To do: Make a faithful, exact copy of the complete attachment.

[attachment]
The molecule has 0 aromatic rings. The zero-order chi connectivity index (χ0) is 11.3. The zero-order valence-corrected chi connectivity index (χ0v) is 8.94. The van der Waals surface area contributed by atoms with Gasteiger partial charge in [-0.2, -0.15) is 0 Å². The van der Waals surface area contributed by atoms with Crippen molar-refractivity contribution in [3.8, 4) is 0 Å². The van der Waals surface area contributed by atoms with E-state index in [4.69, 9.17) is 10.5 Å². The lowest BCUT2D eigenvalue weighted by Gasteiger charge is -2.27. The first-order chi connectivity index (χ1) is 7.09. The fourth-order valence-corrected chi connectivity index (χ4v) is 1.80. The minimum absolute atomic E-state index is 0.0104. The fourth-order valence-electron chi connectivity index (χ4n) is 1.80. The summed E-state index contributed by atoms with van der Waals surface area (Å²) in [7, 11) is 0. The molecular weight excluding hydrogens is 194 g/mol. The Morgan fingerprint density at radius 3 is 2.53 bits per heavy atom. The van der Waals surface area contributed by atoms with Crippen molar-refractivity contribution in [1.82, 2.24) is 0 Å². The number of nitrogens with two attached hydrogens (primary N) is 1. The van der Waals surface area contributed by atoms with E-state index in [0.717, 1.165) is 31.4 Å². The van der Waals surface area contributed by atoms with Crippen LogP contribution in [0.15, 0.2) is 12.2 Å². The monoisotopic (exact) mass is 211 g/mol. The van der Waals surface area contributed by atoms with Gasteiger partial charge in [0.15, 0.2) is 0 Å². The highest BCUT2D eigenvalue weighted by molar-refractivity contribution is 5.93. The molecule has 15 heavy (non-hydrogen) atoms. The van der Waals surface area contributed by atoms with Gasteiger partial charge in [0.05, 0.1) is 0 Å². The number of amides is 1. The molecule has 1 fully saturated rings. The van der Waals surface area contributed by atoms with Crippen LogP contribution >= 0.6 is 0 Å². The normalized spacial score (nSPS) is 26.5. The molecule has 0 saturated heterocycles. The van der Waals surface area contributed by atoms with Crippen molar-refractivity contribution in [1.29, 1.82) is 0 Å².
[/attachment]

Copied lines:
The molecule has 0 aromatic rings. The zero-order chi connectivity index (χ0) is 11.3. The zero-order valence-corrected chi connectivity index (χ0v) is 8.94. The van der Waals surface area contributed by atoms with Gasteiger partial charge in [-0.2, -0.15) is 0 Å². The van der Waals surface area contributed by atoms with Crippen molar-refractivity contribution in [3.8, 4) is 0 Å². The van der Waals surface area contributed by atoms with E-state index in [4.69, 9.17) is 10.5 Å². The lowest BCUT2D eigenvalue weighted by Gasteiger charge is -2.27. The first-order chi connectivity index (χ1) is 7.09. The fourth-order valence-corrected chi connectivity index (χ4v) is 1.80. The minimum absolute atomic E-state index is 0.0104. The fourth-order valence-electron chi connectivity index (χ4n) is 1.80. The summed E-state index contributed by atoms with van der Waals surface area (Å²) in [7, 11) is 0. The molecular weight excluding hydrogens is 194 g/mol. The Morgan fingerprint density at radius 3 is 2.53 bits per heavy atom. The van der Waals surface area contributed by atoms with Crippen molar-refractivity contribution in [1.82, 2.24) is 0 Å². The number of nitrogens with two attached hydrogens (primary N) is 1. The van der Waals surface area contributed by atoms with E-state index in [0.717, 1.165) is 31.4 Å². The van der Waals surface area contributed by atoms with Crippen LogP contribution in [0.15, 0.2) is 12.2 Å². The monoisotopic (exact) mass is 211 g/mol. The van der Waals surface area contributed by atoms with Gasteiger partial charge in [0.15, 0.2) is 0 Å². The highest BCUT2D eigenvalue weighted by molar-refractivity contribution is 5.93. The molecule has 15 heavy (non-hydrogen) atoms. The van der Waals surface area contributed by atoms with Gasteiger partial charge in [0.05, 0.1) is 0 Å². The number of amides is 1. The molecule has 1 fully saturated rings. The van der Waals surface area contributed by atoms with Crippen LogP contribution >= 0.6 is 0 Å². The normalized spacial score (nSPS) is 26.5. The molecule has 0 saturated heterocycles. The van der Waals surface area contributed by atoms with Crippen molar-refractivity contribution in [1.29, 1.82) is 0 Å².